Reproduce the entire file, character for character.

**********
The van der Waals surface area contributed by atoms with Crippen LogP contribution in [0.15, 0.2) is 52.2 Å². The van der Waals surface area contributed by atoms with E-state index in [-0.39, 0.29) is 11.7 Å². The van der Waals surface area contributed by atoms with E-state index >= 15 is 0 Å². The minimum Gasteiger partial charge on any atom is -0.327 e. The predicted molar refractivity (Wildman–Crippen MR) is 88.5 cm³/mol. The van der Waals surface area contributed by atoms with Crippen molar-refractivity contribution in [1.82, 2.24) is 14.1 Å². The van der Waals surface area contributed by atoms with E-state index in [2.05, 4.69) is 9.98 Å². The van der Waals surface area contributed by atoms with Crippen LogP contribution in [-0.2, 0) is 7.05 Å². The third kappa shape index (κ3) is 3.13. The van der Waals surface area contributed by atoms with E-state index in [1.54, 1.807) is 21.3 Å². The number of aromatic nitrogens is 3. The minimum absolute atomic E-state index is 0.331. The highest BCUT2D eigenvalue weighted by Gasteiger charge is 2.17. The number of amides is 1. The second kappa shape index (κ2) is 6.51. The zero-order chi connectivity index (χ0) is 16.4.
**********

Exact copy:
The van der Waals surface area contributed by atoms with Crippen LogP contribution in [0.15, 0.2) is 52.2 Å². The van der Waals surface area contributed by atoms with E-state index in [-0.39, 0.29) is 11.7 Å². The van der Waals surface area contributed by atoms with E-state index >= 15 is 0 Å². The minimum Gasteiger partial charge on any atom is -0.327 e. The predicted molar refractivity (Wildman–Crippen MR) is 88.5 cm³/mol. The van der Waals surface area contributed by atoms with Crippen molar-refractivity contribution in [1.82, 2.24) is 14.1 Å². The van der Waals surface area contributed by atoms with E-state index in [2.05, 4.69) is 9.98 Å². The van der Waals surface area contributed by atoms with Crippen LogP contribution in [-0.2, 0) is 7.05 Å². The third kappa shape index (κ3) is 3.13. The van der Waals surface area contributed by atoms with E-state index in [1.54, 1.807) is 21.3 Å². The number of aromatic nitrogens is 3. The minimum absolute atomic E-state index is 0.331. The highest BCUT2D eigenvalue weighted by Gasteiger charge is 2.17. The number of amides is 1. The second kappa shape index (κ2) is 6.51. The zero-order chi connectivity index (χ0) is 16.4.